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Couple Filing Taxes

Unless you harbor a fascination for numerical tedium or entertain odd hobbies, chances are filing taxes doesn’t top your list of thrilling things to do. But when you’re a self-employed freelancer, the onus of paying Uncle Sam looms over you year-round.

Filing your taxes doesn’t have to be headache-inducing. Getting a jump now on filing your tax return for 2018 will make for a smoother process.

Here are some ways freelancers can best prepare to file their tax return this year.

Tax Prep Is a Yearlong Endeavor

When you’re self-employed, taxes aren’t seasonal. Freelancers are in a unique financial position, explains Katherine Pomerantz, founder of The Bookkeeping Artist.

“They’re individual taxpayers, but they’re also small businesses,” says Pomerantz. “Whereas individuals only think about taxes once a year, for businesses, it’s tax time year-round.”

Reality check: Employers handle a lot of tax reporting on behalf of their worker bees, says Pomerantz. “With every paycheck, a business collects, files and pays taxes on your behalf. A company must also file sales tax every month, and sometimes even pay income tax on behalf of the organization several times a year.”

Stay on Top of Your Bookkeeping

So even though, as the owner of a freelancing business, you aren’t required to pay quarterly income tax or monthly sales tax, you should still be in a year-round tax mindset. You should have daily, weekly and monthly bookkeeping checklists to follow so you’re on top of your recordkeeping. As a freelancer, I transfer funds to my business bank account every Friday, work my voodoo magic in my accounting software weekly and send invoices at the end of the month.

Don’t neglect to squirrel away a portion of each paycheck as if you were paying taxes. How much should you tuck away? There’s no universal percentage — the amount you need to save for taxes depends on variables such as how your business is set up, your tax deductions, marital status, income and where you live. Pomerantz recommends socking away 15% to 30% of your income each month for taxes. “It’s money you will owe eventually, and it’s much better to plan ahead and pay on time, rather than accidently spend that money and owe late fees and interest,” says Pomerantz.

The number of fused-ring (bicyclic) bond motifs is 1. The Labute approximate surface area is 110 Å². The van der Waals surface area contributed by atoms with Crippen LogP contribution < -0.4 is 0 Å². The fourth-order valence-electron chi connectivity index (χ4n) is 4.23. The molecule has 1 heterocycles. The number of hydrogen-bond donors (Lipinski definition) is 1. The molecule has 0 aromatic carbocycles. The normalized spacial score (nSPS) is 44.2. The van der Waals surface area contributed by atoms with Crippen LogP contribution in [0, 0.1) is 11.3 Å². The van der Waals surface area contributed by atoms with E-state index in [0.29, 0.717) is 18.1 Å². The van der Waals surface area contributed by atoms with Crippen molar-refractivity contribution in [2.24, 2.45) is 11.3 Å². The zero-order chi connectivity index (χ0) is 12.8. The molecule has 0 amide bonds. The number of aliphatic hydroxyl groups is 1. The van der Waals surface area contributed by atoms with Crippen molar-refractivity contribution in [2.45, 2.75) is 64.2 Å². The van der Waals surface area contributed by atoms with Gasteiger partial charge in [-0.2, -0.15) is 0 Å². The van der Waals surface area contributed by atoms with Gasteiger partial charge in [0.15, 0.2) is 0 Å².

Gather Those Documents

When filing taxes, you might be just fine referring to your credit card and bank statements. While the chances of getting audited are slim, you should still gather your receipts and keep them stowed away in a fireproof box. As for your income forms, your clients have until January 31 to send you copies of any 1099 and W-2 forms. However, if a client neglects to send these forms by then, you’re still on the hook for paying taxes.

“Every penny of income is reportable, even if you didn’t receive a 1099-MISC — or other 1099 form, such as INT,” says Eric J. Nisall, founder of AccountLancer. “That rule is meant to reduce paperwork, not to allow you not to report income.”

You can order what’s called a Wage and Income Transcript from the IRS, which has info from your 1099s and W-2 forms that was reported to Uncle Sam. Just be prepared to jump through a few hoops to verify your identity. If you purchased health insurance through the marketplace, you’ll need a copy of your 1095-A. If you earned money on interest or dividends, you’ll need a 1099-INT or a 1099-DIV.

Keep Your Clients Looped In With Changes

If you moved or made changes to your business, such as forming an LLC or doing business under a new name, let your clients know as soon as possible. Otherwise, the income forms you receive from them might not be accurate and could create a snag.

Last year, I did both: moved to another city and formed an LLC. Along with all the challenges I had to deal with in setting up my LLC, I made sure to email the accounting departments of my clients. That way, come tax time, my 1099 forms will be up to date.

Consult With An Accountant

Even if you’re used to doing your taxes yourself, it’s a good idea to meet with an accountant to file your 2018 taxes, Pomerantz says. That’s because the Tax Cuts and Jobs Act 2017 changed what is deductible and how taxable income is calculated. “Most freelancers will not have time to read the entire new tax law, so it’s a good idea to have someone double-check your work this year,” Pomerantz explains.

Because your tax situation isn’t easy, it’s generally a good idea for freelancers to use an accountant every year, says Pomerantz. “With multiple income streams, self-employment taxes and extra reporting requirements for business income, a freelancer’s financial life is anything but simple,” says Pomerantz. “Consulting with an expert will help you plan ahead for the best tax savings and ensure you don’t make mistakes.”

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